Talk:balls to the wall
To define "balls to the wall" as "to carry out an action as fast as possbile" suggests that the expression is used as a verb. I challenge anyone to find a single occurrence of "balls to the wall" being used as a verb. Maybe the person who so defined it meant to define "balls to the wall" simply as equivalent to "as fast as possible", so that it is an adverbial phrase. That's better. But the expression, I think, is used to indicate not just speed, but also force; so that in some cases it means "as forceful as possible". At any rate, the definition needs fixing. Maybe the following link is helpful: http://www.slate.com/id/2136001/ Isokrates 13:37, 29 October 2006 (UTC)
- Idiomatic phrases are very flexible in how they are used - which would explain the heading "Idiom" as opposed to say, "Adverb" or "Verb". Please note that none of the headings "Adverbial", "Adverbial phrase" or even "Adverbial idiom" are valid Wiktionary headings. They are not particularly useful to an English reader, perhaps not to anyone except professional linguists. While using more complicated headings may convey the contributor's intelligence (and sometimes indeed, be more technically accurate) the detrimental effect of alienating readers (some who are only learning English) is a strong reason to avoid such headings.
- The definition itself, however, could use some rewording, as you've indicated. --Connel MacKenzie 20:34, 31 October 2006 (UTC)
What Is this
is this an idiom? if so. it should say on the entry
It is possible this phrase was coined before or during World War Two by American aircraft pilots. The throttle levers (accelerators) in the aircraft had round tops that looked like balls. To put the "balls to the wall" (the wall being the firewall in the aircraft) was to advance the levers all the way forward, making the aircraft fly as fast as possible. It now means to carry out an action as quickly as possible.
Alternatively, the phrase may come from the days of stationary steam engines. The governor on these engines consisted of two iron balls mounted on a rotating pivot that was geared to the engine. This pivot was connected to the steam valve that acted as the throttle. As the engine's speed increased, centrifugal force caused the balls to move outward on the pivots causing the valve to close and slow the motor down. Conversely, if the engine slowed down, the balls dropped lower, which opened the throttle. If the engine was running at maximum speed, the balls would not be "to the wall" per se, but they would be at their maximum extension or "running balls out".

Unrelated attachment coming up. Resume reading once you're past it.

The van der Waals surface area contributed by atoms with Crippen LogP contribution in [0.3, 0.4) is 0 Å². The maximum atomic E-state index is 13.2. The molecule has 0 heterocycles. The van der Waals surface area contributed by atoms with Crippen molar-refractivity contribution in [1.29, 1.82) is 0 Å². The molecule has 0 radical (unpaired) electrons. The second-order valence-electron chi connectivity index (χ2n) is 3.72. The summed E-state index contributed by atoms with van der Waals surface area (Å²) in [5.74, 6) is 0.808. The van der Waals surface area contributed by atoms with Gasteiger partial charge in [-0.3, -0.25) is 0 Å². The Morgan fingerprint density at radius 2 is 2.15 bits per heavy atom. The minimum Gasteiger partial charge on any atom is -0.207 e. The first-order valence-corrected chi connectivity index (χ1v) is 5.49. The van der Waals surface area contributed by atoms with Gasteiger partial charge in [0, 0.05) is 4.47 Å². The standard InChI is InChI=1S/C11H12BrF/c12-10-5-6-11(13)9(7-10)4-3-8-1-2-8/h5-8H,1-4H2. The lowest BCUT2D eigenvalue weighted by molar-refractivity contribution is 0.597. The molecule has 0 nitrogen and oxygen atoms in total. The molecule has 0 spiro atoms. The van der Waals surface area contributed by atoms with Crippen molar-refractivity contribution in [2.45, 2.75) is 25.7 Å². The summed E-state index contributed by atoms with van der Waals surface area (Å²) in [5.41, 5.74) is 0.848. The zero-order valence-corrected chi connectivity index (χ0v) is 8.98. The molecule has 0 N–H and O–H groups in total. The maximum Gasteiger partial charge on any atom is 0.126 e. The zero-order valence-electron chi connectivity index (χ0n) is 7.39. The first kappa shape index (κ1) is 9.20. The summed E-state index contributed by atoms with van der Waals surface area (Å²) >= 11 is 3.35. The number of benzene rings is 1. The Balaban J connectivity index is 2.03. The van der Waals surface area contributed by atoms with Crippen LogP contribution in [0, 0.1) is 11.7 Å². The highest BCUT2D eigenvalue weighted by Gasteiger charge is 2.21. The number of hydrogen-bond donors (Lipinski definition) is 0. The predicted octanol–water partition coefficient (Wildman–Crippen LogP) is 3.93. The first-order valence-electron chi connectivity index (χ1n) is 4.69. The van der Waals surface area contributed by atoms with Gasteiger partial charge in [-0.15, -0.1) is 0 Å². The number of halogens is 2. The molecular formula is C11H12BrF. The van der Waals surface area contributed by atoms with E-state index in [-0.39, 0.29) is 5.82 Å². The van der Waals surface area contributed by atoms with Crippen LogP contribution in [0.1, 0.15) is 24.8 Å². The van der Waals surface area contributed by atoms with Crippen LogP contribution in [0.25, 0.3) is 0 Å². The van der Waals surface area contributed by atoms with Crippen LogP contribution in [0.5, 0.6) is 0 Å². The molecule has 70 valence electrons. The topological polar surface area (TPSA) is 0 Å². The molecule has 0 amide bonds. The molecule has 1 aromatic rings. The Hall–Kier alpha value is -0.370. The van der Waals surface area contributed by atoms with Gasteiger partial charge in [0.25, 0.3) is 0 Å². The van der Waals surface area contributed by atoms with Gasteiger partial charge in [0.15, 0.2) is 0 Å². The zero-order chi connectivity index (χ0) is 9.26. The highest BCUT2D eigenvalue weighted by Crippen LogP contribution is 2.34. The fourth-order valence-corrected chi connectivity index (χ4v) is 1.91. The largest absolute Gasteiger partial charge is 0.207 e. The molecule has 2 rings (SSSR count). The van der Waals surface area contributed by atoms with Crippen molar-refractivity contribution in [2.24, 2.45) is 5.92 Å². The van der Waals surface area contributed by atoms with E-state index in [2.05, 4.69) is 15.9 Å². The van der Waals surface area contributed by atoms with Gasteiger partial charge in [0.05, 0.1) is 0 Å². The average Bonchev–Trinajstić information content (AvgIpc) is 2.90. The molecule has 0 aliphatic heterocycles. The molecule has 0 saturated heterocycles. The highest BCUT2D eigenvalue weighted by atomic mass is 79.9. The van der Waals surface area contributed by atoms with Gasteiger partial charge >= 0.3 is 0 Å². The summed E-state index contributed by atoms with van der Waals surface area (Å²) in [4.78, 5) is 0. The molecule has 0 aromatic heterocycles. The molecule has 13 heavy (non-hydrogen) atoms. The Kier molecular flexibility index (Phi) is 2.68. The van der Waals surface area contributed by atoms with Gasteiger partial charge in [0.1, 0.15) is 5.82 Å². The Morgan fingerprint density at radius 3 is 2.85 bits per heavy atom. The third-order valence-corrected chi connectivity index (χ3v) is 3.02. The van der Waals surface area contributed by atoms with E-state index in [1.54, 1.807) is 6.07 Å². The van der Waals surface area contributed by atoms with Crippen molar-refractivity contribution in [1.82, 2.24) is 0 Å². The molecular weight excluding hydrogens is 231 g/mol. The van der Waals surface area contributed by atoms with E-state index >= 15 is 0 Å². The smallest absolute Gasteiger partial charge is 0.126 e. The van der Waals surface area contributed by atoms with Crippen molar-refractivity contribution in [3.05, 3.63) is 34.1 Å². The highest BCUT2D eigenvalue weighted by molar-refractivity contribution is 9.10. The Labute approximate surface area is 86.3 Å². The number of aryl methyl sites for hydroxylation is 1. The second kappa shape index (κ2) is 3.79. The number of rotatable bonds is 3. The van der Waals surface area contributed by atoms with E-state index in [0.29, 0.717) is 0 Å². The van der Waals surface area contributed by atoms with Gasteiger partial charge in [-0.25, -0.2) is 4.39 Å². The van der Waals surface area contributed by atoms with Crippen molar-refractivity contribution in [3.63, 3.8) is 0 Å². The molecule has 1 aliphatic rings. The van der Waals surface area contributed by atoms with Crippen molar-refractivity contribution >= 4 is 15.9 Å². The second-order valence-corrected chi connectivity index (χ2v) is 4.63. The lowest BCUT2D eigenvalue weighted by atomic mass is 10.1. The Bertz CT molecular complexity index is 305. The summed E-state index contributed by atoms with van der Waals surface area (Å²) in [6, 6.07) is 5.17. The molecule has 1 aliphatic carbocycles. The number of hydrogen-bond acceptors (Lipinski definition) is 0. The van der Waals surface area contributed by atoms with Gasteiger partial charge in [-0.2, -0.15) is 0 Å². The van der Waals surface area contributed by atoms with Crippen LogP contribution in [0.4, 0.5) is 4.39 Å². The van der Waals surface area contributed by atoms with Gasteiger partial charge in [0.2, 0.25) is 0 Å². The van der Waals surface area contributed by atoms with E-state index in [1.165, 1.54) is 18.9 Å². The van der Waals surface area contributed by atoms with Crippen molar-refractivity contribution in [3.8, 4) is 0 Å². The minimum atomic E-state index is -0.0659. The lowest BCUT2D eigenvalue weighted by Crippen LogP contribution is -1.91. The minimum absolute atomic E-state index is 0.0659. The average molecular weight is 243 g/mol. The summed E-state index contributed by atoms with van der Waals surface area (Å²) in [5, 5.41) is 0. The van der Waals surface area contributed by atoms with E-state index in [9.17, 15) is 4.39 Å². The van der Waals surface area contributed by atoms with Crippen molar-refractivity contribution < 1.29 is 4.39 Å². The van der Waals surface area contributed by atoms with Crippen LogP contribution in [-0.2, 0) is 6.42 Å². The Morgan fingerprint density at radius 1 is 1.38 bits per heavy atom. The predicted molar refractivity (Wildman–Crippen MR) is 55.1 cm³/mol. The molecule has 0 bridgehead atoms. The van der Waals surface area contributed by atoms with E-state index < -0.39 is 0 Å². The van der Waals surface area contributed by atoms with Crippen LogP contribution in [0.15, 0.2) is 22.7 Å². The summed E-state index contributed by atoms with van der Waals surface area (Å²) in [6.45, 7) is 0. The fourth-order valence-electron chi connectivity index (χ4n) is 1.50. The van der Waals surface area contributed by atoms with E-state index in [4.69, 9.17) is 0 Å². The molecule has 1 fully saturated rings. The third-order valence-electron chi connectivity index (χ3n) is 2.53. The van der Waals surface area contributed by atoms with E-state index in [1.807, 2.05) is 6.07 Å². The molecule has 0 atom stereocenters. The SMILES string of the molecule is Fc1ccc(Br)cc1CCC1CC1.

Another potential etymology is derived from the sexual practice called a 'glory hole', found in both homosexual and heterosexual practice, and featured in military subcultures among others. In a 'glory hole', a receptive partner who wishes to remain anonymous presents their vagina, mouth, or anus to the penetrating partner by pressing it against a wall in which a hole has been cut out. The penetrating partner can thus be 'balls' (testicles) to the wall, yielding the same inferential results - fully committed, as far forward/fast/thoroughly as possible.
This discussion is no longer live and is left here as an archive. Please do not modify this conversation, but feel free to discuss its conclusions.
- There's no point in transwikiing it to Wikipedia; it would either be deleted or transwikied back here. I say we just delete it and cut out the middle man. —Angr 17:39, 24 October 2012 (UTC)
- I've trimmed the etymology, but I think the part of speech is wrong... "going balls to the wall" suggests it's an adverb meaning "at full throttle", rather than a noun meaning "full throttle". - -sche (discuss) 19:25, 24 October 2012 (UTC)
- But it also appears after a copula. "It was BttW." "We were BttW." I think the adverbial use could be viewed as "(with) balls to the wall" or "balls (being) to the wall". What we don't need are two largely redundant PoS sections to allow for all the possibilities. I'm not enamored of the "ellipsis" deus ex machina, but it might be useful. Usage examples could cover the range of possibilities.
- The etymology just looks like folk etymology. Sports could generate more with a similar level of plausibility.
- The expressions back to the wall and go to the wall, together with this, make it seem that the core is just to the wall, but that seems nearly SoP. The prosody of this expression and the existence of the folk etymologies suggest more idiomaticity for this than its relatives. DCDuring TALK 21:05, 24 October 2012 (UTC)